Entertainment Weekly- Comic Con Day Three
Elizabeth Olsen, Aaron Johnson, Paul Bettany, Cobie Smulders, Jeremy Renner, Robert Downey Jr., Chris Evans, Chris Hemsworth, Mark Ruffalo, Samuel L. Jackson, and James Spader
As soon as life returns to normal, so will you. Back from the dead.
Not without you.
the worst thing about treating those combat boys from the great war wasn’t that they had their flesh torn; it was that they had their souls torn out. i don’t want to look into your eyes someday and see no spark, no love, no.. no life. that would break my heart.
It’s no coincidence that the man at the head of the train is a deified white patriarch, mirrored perfectly by John Hurt’s Gilliam as the working class leader. Together, they keep everything aligned with their warped sense of “balance,” and groom Curtis to become a similar leader once they’re gone. The great thing is that despite his eventual heroism and self-sacrifice, Curtis really is a good choice of replacement for Wilford.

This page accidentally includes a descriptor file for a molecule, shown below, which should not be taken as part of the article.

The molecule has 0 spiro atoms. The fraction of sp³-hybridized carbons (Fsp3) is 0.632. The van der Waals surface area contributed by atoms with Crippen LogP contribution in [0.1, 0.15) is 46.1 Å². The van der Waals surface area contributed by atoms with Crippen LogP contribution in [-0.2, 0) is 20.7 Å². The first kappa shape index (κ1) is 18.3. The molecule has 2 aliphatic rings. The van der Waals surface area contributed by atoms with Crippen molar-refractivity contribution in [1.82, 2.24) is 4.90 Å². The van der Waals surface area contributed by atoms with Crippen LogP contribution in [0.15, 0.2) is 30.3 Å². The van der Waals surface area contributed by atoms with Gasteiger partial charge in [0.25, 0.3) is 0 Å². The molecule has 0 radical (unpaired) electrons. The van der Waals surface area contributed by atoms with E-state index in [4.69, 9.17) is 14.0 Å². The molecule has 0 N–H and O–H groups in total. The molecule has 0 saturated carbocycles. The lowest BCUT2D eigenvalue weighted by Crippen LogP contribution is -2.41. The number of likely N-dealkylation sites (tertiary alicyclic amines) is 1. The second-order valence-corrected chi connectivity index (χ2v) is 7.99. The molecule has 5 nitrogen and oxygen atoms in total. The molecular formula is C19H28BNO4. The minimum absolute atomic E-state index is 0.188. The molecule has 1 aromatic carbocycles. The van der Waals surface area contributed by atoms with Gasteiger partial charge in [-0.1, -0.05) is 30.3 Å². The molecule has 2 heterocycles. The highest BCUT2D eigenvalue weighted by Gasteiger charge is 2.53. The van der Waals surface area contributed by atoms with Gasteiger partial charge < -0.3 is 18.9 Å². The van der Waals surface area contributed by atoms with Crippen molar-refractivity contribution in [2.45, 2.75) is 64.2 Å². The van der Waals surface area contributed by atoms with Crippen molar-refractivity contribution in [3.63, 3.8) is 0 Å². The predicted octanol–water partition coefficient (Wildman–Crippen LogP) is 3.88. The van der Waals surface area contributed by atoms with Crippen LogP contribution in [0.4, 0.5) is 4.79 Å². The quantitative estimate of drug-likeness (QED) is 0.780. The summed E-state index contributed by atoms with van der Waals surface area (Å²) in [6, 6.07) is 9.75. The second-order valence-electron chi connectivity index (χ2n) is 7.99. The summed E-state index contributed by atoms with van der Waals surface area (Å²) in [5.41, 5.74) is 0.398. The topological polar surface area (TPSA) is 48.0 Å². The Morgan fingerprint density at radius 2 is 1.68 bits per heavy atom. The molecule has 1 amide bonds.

For all that we get to see that fantastic breakdown monologue at the end, we already know that Curtis is violent and fueled by revenge, that he doesn’t trust himself as a leader, that he’s the kind of person who would keep his followers in the dark in order to “protect” them (hello, cockroach soup), and that he would rather strategically capture an enemy than save the life of his best friend.
Every one of these actions and character traits is understandable, but Curtis is still not sufficiently different from Wilford or Gilliam to give us much hope for a potential future with him in charge. Curtis’s rags-to-riches journey through the train even resembles what little we know of Wilford, who went from being a normal boy to the most powerful man on the planet.